I think we can do a "valid" fft convolution and pick out only those results at strided locations, like this:

```
def strideConv(arr,arr2,s):
cc=scipy.signal.fftconvolve(arr,arr2[::-1,::-1],mode='valid')
idx=(np.arange(0,cc.shape[1],s), np.arange(0,cc.shape[0],s))
xidx,yidx=np.meshgrid(*idx)
return cc[yidx,xidx]
```

This gives same results as other people's answers.
But I guess this only works if the kernel size is odd numbered.

Also I've flipped the kernel in `arr2[::-1,::-1]`

just to stay consistent with others, you may want to omit it depending on context.

**UPDATE:**

We currently have a few different ways of doing 2D or 3D convolution using numpy and scipy alone, and I thought about doing some comparisons to give some idea on which one is faster on data of different sizes. I hope this won't be regarded as off-topic.

Method 1: FFT convolution (using `scipy.signal.fftconvolve`

):

```
def padArray(var,pad,method=1):
if method==1:
var_pad=numpy.zeros(tuple(2*pad+numpy.array(var.shape[:2]))+var.shape[2:])
var_pad[pad:-pad,pad:-pad]=var
else:
var_pad=numpy.pad(var,([pad,pad],[pad,pad])+([0,0],)*(numpy.ndim(var)-2),
mode='constant',constant_values=0)
return var_pad
def conv3D(var,kernel,stride=1,pad=0,pad_method=1):
'''3D convolution using scipy.signal.convolve.
'''
var_ndim=numpy.ndim(var)
kernel_ndim=numpy.ndim(kernel)
stride=int(stride)
if var_ndim<2 or var_ndim>3 or kernel_ndim<2 or kernel_ndim>3:
raise Exception("<var> and <kernel> dimension should be in 2 or 3.")
if var_ndim==2 and kernel_ndim==3:
raise Exception("<kernel> dimension > <var>.")
if var_ndim==3 and kernel_ndim==2:
kernel=numpy.repeat(kernel[:,:,None],var.shape[2],axis=2)
if pad>0:
var_pad=padArray(var,pad,pad_method)
else:
var_pad=var
conv=fftconvolve(var_pad,kernel,mode='valid')
if stride>1:
conv=conv[::stride,::stride,...]
return conv
```

Method 2: Special conv (see this anwser):

```
def conv3D2(var,kernel,stride=1,pad=0):
'''3D convolution by sub-matrix summing.
'''
var_ndim=numpy.ndim(var)
ny,nx=var.shape[:2]
ky,kx=kernel.shape[:2]
result=0
if pad>0:
var_pad=padArray(var,pad,1)
else:
var_pad=var
for ii in range(ky*kx):
yi,xi=divmod(ii,kx)
slabii=var_pad[yi:2*pad+ny-ky+yi+1:1, xi:2*pad+nx-kx+xi+1:1,...]*kernel[yi,xi]
if var_ndim==3:
slabii=slabii.sum(axis=-1)
result+=slabii
if stride>1:
result=result[::stride,::stride,...]
return result
```

Method 3: Strided-view conv, as suggested by Divakar:

```
def asStride(arr,sub_shape,stride):
'''Get a strided sub-matrices view of an ndarray.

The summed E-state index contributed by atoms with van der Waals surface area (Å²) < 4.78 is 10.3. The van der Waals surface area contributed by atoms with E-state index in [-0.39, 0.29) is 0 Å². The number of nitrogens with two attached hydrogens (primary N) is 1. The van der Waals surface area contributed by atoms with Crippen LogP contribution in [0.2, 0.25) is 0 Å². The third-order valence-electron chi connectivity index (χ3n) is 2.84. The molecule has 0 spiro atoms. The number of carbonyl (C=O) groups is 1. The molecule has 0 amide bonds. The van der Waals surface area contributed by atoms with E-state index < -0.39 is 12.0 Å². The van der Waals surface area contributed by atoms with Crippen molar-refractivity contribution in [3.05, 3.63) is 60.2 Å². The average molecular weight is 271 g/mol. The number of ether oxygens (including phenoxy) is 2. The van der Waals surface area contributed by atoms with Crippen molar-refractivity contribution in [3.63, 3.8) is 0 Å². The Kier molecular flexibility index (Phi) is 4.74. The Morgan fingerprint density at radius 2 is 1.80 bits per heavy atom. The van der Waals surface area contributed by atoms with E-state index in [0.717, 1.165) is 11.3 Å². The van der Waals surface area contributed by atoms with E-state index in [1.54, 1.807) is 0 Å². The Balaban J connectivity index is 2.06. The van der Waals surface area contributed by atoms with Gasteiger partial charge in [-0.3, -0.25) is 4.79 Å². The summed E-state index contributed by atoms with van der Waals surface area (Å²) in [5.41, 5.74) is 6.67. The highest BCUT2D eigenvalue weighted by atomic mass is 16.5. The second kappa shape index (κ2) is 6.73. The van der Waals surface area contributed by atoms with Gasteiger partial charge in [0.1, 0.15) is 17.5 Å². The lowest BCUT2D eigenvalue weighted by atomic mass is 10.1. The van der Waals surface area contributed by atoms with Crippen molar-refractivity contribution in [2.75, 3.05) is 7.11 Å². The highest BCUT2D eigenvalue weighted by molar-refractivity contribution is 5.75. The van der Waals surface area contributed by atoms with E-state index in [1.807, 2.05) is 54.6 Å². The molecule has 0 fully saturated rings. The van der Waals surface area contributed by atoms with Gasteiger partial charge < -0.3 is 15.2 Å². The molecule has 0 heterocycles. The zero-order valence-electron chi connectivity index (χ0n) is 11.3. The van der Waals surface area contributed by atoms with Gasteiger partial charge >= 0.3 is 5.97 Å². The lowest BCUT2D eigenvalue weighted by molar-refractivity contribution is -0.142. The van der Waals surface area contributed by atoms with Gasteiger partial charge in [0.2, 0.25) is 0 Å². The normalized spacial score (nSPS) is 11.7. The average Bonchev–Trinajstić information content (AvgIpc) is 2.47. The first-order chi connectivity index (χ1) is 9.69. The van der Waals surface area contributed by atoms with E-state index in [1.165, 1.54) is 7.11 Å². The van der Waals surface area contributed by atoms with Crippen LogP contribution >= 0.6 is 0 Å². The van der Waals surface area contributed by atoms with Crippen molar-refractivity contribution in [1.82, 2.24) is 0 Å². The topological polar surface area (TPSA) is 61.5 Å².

<arr>: ndarray of rank 2.
<sub_shape>: tuple of length 2, window size: (ny, nx).
<stride>: int, stride of windows.
Return <subs>: strided window view.
See also skimage.util.shape.view_as_windows()
'''
s0,s1=arr.strides[:2]
m1,n1=arr.shape[:2]
m2,n2=sub_shape[:2]
view_shape=(1+(m1-m2)//stride,1+(n1-n2)//stride,m2,n2)+arr.shape[2:]
strides=(stride*s0,stride*s1,s0,s1)+arr.strides[2:]
subs=numpy.lib.stride_tricks.as_strided(arr,view_shape,strides=strides)
return subs
def conv3D3(var,kernel,stride=1,pad=0):
'''3D convolution by strided view.
'''
var_ndim=numpy.ndim(var)
kernel_ndim=numpy.ndim(kernel)
if var_ndim<2 or var_ndim>3 or kernel_ndim<2 or kernel_ndim>3:
raise Exception("<var> and <kernel> dimension should be in 2 or 3.")
if var_ndim==2 and kernel_ndim==3:
raise Exception("<kernel> dimension > <var>.")
if var_ndim==3 and kernel_ndim==2:
kernel=numpy.repeat(kernel[:,:,None],var.shape[2],axis=2)
if pad>0:
var_pad=padArray(var,pad,1)
else:
var_pad=var
view=asStride(var_pad,kernel.shape,stride)
#return numpy.tensordot(aa,kernel,axes=((2,3),(0,1)))
if numpy.ndim(kernel)==2:
conv=numpy.sum(view*kernel,axis=(2,3))
else:
conv=numpy.sum(view*kernel,axis=(2,3,4))
return conv
```

I did 3 sets of comparisons:

- convolution on 2D data, with different input size and different kernel size, stride=1, pad=0. Results below (color as time used for convolution repeated for 10 times):

So "FFT conv" is in general the fastest. "Special conv" and "Stride-view conv" get slow as kernel size increases, but decreases again as it approaches the size of input data. The last subplot shows the fastest method, so the big triangle of purple indicates FFT being the winner, but note there is a thin green column on the left side (probably too small to see, but it's there), suggesting that "Special conv" has advantage for very small kernels (smaller than about 5x5). And when kernel size approaches input, "stride-view conv" is fastest (see the diagonal line).

Comparison 2: convolution on 3D data.

Setup: pad=0, stride=2, input dimension=`nxnx5`

, kernel shape=`fxfx5`

.

I skipped computations of "Special Conv" and "Stride-view conv" when kernel size is in the mid of input. Basically "Special Conv" shows no advantage now, and "Stride-view" is faster than FFT for both small and large kernels.

One additional note: when sizes goes above 350, I notice considerable memory usage peaks for the "Stride-view conv".

Comparison 3: convolution on 3D data with larger stride.

Setup: pad=0, stride=5, input dimension=`nxnx10`

, kernel shape=`fxfx10`

.

This time I omitted the "Special Conv". For a larger area "Stride-view conv" surpasses FFT, and last subplots shows that the difference approaches 100 %.
Probably because as the stride goes up, the FFT approach will have more wasted numbers so the "stride-view" gains more advantages for small and large kernels.

`p`

is not used?"Let’s say we have a single image of&`1x1x10x10`

size and a single filter of`1x1x3x3`

. ... Then, naively, if we’re going to do convolution operation for our filter on the image, we will loop over the image, and take the dot product at each ...""But, what if we don’t want to do the loop? ... What we need is to gather all the possible locations that we can apply our filter at, then do a single matrix multiplication to get the dot product at each of those possible locs.".